Transparency Camp is a project of the Sunlight Foundation. Shannon and I held a session on "What citizen science can teach open government"
The notes below are also located at: http://transparencycamp.org/schedule/2013/participation-online-and-offline-community-buildin/
From simply saying hello to your neighbor to moderating online listserves, there's a sometimes bewildering array of interactions that go into building community around open data. Join Public Lab -- a 2,000+ member global community dedicated to open environmental research -- in discussing models, methods, and the occasional madness of online and offline interaction.
crowdsourcing does not equal participation
- crowdharvesting issues in science participation
- projects framed as "getting people to participate in what we want to do" are not going to yield robust community development
- Instead, helping people to skill-up to be the authors of their own agendas will yield lasting engagement
- if you refer to people participating in your projects as users, you probably are going to have a buy-in problem later on
- In Public Lab, for people who contribute to the knowledge base, organize events, and spread the word of open source get nominated to join the "organizers" group: an elected body of community leaders who shape the direction of Public Lab, co-author articles, apply for funding together, and make public presentations on behalf of Public Lab. 40+ members and growing.
Offline + Online
- Cross-community collaboration-- local knowledge transfer
- Offline (outside!) local groups meet online to share and work together with other localities and people with diverse expertise
- Local face-to-face activities are where most of the work happens -- Public Lab is about local issues and doing local research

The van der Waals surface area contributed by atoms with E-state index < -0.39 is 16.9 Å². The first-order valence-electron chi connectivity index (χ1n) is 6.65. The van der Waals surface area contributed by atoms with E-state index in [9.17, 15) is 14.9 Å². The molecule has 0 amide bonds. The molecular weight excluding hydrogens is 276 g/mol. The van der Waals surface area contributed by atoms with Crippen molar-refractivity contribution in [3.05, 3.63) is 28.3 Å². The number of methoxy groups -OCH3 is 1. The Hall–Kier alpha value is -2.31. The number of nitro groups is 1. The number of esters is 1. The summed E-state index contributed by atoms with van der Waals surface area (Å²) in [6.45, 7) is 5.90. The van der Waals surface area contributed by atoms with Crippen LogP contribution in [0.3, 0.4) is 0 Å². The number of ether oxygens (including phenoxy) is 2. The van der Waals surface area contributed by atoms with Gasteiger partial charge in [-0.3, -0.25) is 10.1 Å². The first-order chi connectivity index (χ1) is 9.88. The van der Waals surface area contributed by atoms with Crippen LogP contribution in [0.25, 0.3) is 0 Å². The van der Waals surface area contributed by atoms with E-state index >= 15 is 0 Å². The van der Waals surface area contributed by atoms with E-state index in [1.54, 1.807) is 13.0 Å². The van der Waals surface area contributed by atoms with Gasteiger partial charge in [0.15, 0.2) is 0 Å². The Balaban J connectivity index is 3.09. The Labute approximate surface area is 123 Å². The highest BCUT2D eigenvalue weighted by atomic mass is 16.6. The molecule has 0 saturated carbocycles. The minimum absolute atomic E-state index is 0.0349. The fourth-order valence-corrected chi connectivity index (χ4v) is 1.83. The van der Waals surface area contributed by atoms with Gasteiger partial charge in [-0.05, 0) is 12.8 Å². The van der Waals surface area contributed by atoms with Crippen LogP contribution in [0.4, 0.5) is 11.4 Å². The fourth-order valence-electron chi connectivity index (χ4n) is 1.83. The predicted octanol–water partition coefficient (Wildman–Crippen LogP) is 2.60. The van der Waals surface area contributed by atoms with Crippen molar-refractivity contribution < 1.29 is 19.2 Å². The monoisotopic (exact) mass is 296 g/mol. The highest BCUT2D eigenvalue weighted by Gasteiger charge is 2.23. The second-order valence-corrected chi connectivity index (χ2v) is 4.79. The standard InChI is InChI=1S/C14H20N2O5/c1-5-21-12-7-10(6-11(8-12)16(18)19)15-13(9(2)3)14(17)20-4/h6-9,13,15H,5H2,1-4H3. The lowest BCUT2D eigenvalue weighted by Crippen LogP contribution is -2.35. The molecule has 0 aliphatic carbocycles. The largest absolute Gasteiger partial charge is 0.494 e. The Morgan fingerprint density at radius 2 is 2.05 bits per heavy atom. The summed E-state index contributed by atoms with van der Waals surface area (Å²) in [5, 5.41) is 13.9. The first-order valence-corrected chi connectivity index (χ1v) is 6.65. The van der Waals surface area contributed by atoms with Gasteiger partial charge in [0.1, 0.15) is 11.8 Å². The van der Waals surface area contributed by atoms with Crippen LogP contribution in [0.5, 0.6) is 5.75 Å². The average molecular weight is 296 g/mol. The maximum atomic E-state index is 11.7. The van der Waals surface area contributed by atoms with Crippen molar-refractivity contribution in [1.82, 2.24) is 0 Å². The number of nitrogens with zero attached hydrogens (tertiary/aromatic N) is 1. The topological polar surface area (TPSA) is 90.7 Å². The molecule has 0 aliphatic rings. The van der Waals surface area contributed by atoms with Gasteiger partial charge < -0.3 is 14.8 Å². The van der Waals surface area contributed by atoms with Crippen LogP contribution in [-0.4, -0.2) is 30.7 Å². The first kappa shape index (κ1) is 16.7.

- Posting this online as "research notes" and discussing results and issues on the mailing lists is how we amplify our work and advance the community as a whole.
- We hold events called "barn raisings"-- a community of diverse constituents collectively gathering to share knowledge, strategy and tactics ranging from technical how-to's to ethical considerations. It may look like an unconference, but it traces its roots back to Open Space Technology which predated the modern "foo camp"
- Public Lab works with people from varied backgrounds that each uniquely contribute "local expertise"-- social science, community organizing, activism, journalism, biological sciences, design and hardware design (for instance)
- reach out and make connections, find what you share in common instead of trying to define boxes for everyone's separate expertise.
- for in-person collaboration time, shut your laptops. Get out big paper, markers, and have a conversation.
Open data generated for a reason
- small data vs big data
- advocacy driven field work to support existing community agendas versus trying to "discover" insight from random buckets of data dumped from other initiatives
- Process driven-- not just about the data, about getting people to understand the process of collecting and generating data from the ground up